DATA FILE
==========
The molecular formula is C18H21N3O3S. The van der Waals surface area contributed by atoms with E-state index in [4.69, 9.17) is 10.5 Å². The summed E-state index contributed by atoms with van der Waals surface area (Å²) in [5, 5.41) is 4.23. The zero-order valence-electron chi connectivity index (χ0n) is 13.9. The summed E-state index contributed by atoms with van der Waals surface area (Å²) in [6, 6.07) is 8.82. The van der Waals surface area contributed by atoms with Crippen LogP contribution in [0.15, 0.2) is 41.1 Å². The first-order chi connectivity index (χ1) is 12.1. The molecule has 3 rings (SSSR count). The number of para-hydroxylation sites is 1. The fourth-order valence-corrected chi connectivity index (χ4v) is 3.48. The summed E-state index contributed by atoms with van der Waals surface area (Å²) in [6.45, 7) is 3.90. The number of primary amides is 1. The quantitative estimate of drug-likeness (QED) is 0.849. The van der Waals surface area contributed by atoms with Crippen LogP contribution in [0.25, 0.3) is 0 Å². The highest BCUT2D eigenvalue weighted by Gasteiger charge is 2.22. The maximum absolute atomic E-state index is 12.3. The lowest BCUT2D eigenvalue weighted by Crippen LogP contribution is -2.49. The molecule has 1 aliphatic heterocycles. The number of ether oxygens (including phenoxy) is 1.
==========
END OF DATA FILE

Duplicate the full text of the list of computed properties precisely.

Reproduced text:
The molecular formula is C18H21N3O3S. The van der Waals surface area contributed by atoms with E-state index in [4.69, 9.17) is 10.5 Å². The summed E-state index contributed by atoms with van der Waals surface area (Å²) in [5, 5.41) is 4.23. The zero-order valence-electron chi connectivity index (χ0n) is 13.9. The summed E-state index contributed by atoms with van der Waals surface area (Å²) in [6, 6.07) is 8.82. The van der Waals surface area contributed by atoms with Crippen LogP contribution in [0.15, 0.2) is 41.1 Å². The first-order chi connectivity index (χ1) is 12.1. The molecule has 3 rings (SSSR count). The number of para-hydroxylation sites is 1. The fourth-order valence-corrected chi connectivity index (χ4v) is 3.48. The summed E-state index contributed by atoms with van der Waals surface area (Å²) in [6.45, 7) is 3.90. The number of primary amides is 1. The quantitative estimate of drug-likeness (QED) is 0.849. The van der Waals surface area contributed by atoms with Crippen LogP contribution in [0.25, 0.3) is 0 Å². The highest BCUT2D eigenvalue weighted by Gasteiger charge is 2.22. The maximum absolute atomic E-state index is 12.3. The lowest BCUT2D eigenvalue weighted by Crippen LogP contribution is -2.49. The molecule has 1 aliphatic heterocycles. The number of ether oxygens (including phenoxy) is 1.